My heart is moved by all I cannot save: So much has been destroyed
I have to cast my lot with those who, age after age, perversely, with no extraordinary power, reconstitute the world
Published on 22 April 2012
Opinion Originally published 19 March 2012
Amongst conservationists, there is a great deal of excitement these days about the proposal of an Indian city becoming a UNESCO-recognised World Heritage City. Between Ahmedabad and Delhi, the race is on for this prestigious status.
Yet, it is just that, a status. Like the conferring of a knighthood on an already established author, in no way does the title improve future writing. If indeed Delhi gains the World Heritage status, it will be a protection merely for four specified historic zones: Nizamuddin, the Red Fort area, Qutab and Mehrauli and the Lutyens zone. UNESCO heritage norms only recognise the framework of existing bylaws and regulations; their approval merely falls within a general appreciation. Historic structures and heritage areas are worthy of protection because of their “value to mankind as a whole”.
Delhi was once a unique urban experience. Its history and archaeological remains are perhaps second only to Rome. Earlier, the easy sighting and display of monuments within neighbourhoods of low bungalows, the ease of pedestrian movement, the emerald green of winter parks rather than the black top asphalt of parking lots, made for an effortless exchange between resident and city. The rapid decline of the city — often misrepresented as development — is an unfortunate ally of excess money and bloated private estates, a fact visible in the unbridgeable gap between people’s demands and civic reality. In dimension, scale, aesthetics, funds — what people want and what the city offers are opposing, often unmanageable compromises.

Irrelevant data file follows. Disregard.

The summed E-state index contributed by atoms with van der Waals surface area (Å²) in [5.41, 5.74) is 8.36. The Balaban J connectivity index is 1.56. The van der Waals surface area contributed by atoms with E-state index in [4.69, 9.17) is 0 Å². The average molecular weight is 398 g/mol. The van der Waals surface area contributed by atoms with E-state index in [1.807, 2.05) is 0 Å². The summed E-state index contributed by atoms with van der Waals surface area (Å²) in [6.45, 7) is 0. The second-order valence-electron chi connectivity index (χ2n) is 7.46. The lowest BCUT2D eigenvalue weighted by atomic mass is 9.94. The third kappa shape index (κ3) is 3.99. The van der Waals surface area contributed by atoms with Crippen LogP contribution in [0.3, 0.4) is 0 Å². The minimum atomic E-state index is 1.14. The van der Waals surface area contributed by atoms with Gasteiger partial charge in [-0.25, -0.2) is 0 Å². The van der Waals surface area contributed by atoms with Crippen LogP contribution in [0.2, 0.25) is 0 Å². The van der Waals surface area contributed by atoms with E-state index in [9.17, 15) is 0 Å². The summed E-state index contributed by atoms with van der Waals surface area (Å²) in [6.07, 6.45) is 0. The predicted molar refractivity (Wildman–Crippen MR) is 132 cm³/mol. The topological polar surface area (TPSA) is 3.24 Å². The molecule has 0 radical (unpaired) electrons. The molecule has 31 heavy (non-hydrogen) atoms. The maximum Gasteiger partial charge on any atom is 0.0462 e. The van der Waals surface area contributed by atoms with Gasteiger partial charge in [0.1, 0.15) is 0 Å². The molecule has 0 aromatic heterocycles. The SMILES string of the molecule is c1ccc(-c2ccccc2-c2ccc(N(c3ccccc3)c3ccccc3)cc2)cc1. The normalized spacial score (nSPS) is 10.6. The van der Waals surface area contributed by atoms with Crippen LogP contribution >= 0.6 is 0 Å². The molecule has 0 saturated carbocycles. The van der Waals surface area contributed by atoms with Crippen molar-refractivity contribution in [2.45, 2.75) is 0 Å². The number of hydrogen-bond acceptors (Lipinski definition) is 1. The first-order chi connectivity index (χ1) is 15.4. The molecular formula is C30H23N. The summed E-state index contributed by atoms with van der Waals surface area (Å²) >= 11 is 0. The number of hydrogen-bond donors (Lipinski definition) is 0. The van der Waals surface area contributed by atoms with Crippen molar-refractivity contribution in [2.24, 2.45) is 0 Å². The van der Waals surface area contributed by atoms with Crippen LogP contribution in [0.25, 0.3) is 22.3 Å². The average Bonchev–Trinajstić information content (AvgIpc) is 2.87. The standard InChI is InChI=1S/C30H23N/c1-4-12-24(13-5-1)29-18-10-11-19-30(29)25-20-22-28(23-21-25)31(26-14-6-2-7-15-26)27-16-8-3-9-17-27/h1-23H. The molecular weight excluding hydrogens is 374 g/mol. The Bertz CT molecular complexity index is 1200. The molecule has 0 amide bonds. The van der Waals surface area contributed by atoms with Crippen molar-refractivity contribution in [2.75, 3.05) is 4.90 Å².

That urban life is now unintelligible is obvious in the way movement is recorded around town. No longer is it hinged to historic landmarks or monuments, but to the more persistent blemishes in the urban landscape — “Go past the unfinished flats; take a left at the broken urinal, then a right at the Pepsi hoarding”. Is this the civic language of giving directions in India’s 21st century global city? The transitory quality of urban architecture today remains the city’s most permanent attribute.
How then does a city as diverse, distended and desecrated, gain anything from the World Heritage tag? Amongst the many that are in the UNESCO list — Paris, Prague, and Rome among them — have over the centuries evolved a consensus with history and now present an amalgamated picture to the world. A happy compromise that allows historical remains to be absorbed and displayed alongside contemporary steel and glass structures. Part of the success of the European amalgamation is the outcome of an attitude of inclusion.
In any growing Indian city, however the development of something new within the acknowledgedly historic, perpetually poses challenges to architects, planners and bureaucrats. While the growing materialism of a place sends the town into a tailspin of unregulated growth, the fear of any new development can also keep the place in a state of historic stagnation.
If the UNESCO norms ensure the protection of cultural and natural heritage, the World Heritage tag is already too late for Delhi. Many of the old bungalows on Barakhamba Road and other areas of Lutyens Zone have been demolished. The physical restructuring of neighbourhoods in Nizamuddin and parts of Old Delhi, the destruction of numerous colonial landmarks, now make any form of protection only ad hoc. Without adequate redevelopment norms in the last few decades, the entire structure of the city stands denuded today, and it becomes a bit of a joke to offer protection to a place that suggests nothing of its earlier “heritage” time.
If conservationists are serious about the possibility of using UNESCO norms to salvage heritage, it may be a better idea to place smaller, seriously endangered cities on the list. Bhopal, Udaipur, Jodhpur, Varanasi, Kochi still confers lasting values of urbanity and history on their residents. The greater fear that these places will go the way of Delhi is enough reason to seek a blanket protection on their future development.
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International Conference on Protection of Cultural Property in Asia